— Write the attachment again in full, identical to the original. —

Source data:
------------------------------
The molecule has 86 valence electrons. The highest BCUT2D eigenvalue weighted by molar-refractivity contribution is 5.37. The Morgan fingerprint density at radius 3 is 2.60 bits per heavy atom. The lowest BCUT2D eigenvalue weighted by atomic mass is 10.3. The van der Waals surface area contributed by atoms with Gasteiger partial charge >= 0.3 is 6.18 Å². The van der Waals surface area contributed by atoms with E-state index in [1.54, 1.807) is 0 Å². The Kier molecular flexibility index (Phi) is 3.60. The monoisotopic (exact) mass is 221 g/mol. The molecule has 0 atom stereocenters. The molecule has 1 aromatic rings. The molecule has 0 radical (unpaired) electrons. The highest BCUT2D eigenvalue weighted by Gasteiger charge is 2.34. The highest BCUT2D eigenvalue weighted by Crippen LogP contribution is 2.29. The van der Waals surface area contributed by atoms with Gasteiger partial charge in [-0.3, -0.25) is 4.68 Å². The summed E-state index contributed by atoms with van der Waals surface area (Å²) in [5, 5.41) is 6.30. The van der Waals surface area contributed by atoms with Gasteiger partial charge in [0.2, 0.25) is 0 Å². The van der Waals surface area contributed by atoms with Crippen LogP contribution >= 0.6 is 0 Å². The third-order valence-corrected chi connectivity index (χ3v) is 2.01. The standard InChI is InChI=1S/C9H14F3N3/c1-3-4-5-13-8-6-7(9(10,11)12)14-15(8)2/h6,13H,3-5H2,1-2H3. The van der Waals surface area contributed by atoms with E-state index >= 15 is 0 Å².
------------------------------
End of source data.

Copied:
The molecule has 86 valence electrons. The highest BCUT2D eigenvalue weighted by molar-refractivity contribution is 5.37. The Morgan fingerprint density at radius 3 is 2.60 bits per heavy atom. The lowest BCUT2D eigenvalue weighted by atomic mass is 10.3. The van der Waals surface area contributed by atoms with Gasteiger partial charge >= 0.3 is 6.18 Å². The van der Waals surface area contributed by atoms with E-state index in [1.54, 1.807) is 0 Å². The Kier molecular flexibility index (Phi) is 3.60. The monoisotopic (exact) mass is 221 g/mol. The molecule has 0 atom stereocenters. The molecule has 1 aromatic rings. The molecule has 0 radical (unpaired) electrons. The highest BCUT2D eigenvalue weighted by Gasteiger charge is 2.34. The highest BCUT2D eigenvalue weighted by Crippen LogP contribution is 2.29. The van der Waals surface area contributed by atoms with Gasteiger partial charge in [-0.3, -0.25) is 4.68 Å². The summed E-state index contributed by atoms with van der Waals surface area (Å²) in [5, 5.41) is 6.30. The van der Waals surface area contributed by atoms with Gasteiger partial charge in [0.2, 0.25) is 0 Å². The van der Waals surface area contributed by atoms with Crippen LogP contribution >= 0.6 is 0 Å². The third-order valence-corrected chi connectivity index (χ3v) is 2.01. The standard InChI is InChI=1S/C9H14F3N3/c1-3-4-5-13-8-6-7(9(10,11)12)14-15(8)2/h6,13H,3-5H2,1-2H3. The van der Waals surface area contributed by atoms with E-state index >= 15 is 0 Å².